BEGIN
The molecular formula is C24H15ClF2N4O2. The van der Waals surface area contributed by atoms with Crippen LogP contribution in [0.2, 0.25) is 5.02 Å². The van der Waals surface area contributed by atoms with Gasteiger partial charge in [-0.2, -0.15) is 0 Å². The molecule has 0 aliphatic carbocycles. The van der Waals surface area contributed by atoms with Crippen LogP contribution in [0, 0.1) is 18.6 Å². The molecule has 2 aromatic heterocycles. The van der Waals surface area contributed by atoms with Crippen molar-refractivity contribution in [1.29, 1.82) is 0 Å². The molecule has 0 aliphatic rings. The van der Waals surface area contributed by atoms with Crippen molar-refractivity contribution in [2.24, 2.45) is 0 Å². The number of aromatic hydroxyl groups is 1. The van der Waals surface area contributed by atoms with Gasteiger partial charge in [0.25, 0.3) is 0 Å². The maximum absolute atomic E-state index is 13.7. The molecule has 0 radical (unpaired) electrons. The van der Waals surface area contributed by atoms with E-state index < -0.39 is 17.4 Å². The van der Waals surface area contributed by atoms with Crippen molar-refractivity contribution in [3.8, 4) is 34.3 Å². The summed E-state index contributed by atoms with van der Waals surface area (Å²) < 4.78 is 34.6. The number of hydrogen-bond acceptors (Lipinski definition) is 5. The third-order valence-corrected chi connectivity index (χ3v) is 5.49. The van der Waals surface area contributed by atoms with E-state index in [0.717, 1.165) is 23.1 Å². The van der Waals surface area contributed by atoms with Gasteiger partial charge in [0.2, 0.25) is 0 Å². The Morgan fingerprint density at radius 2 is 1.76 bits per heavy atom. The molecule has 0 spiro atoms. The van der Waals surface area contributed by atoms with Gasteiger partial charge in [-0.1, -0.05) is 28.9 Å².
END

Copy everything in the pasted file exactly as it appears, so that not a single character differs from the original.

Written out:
The molecular formula is C24H15ClF2N4O2. The van der Waals surface area contributed by atoms with Crippen LogP contribution in [0.2, 0.25) is 5.02 Å². The van der Waals surface area contributed by atoms with Gasteiger partial charge in [-0.2, -0.15) is 0 Å². The molecule has 0 aliphatic carbocycles. The van der Waals surface area contributed by atoms with Crippen LogP contribution in [0, 0.1) is 18.6 Å². The molecule has 2 aromatic heterocycles. The van der Waals surface area contributed by atoms with Crippen molar-refractivity contribution in [1.29, 1.82) is 0 Å². The molecule has 0 aliphatic rings. The van der Waals surface area contributed by atoms with Crippen molar-refractivity contribution in [2.24, 2.45) is 0 Å². The number of aromatic hydroxyl groups is 1. The van der Waals surface area contributed by atoms with Gasteiger partial charge in [0.25, 0.3) is 0 Å². The maximum absolute atomic E-state index is 13.7. The molecule has 0 radical (unpaired) electrons. The van der Waals surface area contributed by atoms with E-state index < -0.39 is 17.4 Å². The van der Waals surface area contributed by atoms with Crippen molar-refractivity contribution in [3.8, 4) is 34.3 Å². The summed E-state index contributed by atoms with van der Waals surface area (Å²) < 4.78 is 34.6. The number of hydrogen-bond acceptors (Lipinski definition) is 5. The third-order valence-corrected chi connectivity index (χ3v) is 5.49. The van der Waals surface area contributed by atoms with E-state index in [0.717, 1.165) is 23.1 Å². The van der Waals surface area contributed by atoms with Gasteiger partial charge in [0.2, 0.25) is 0 Å². The Morgan fingerprint density at radius 2 is 1.76 bits per heavy atom. The molecule has 0 spiro atoms. The van der Waals surface area contributed by atoms with Gasteiger partial charge in [-0.1, -0.05) is 28.9 Å².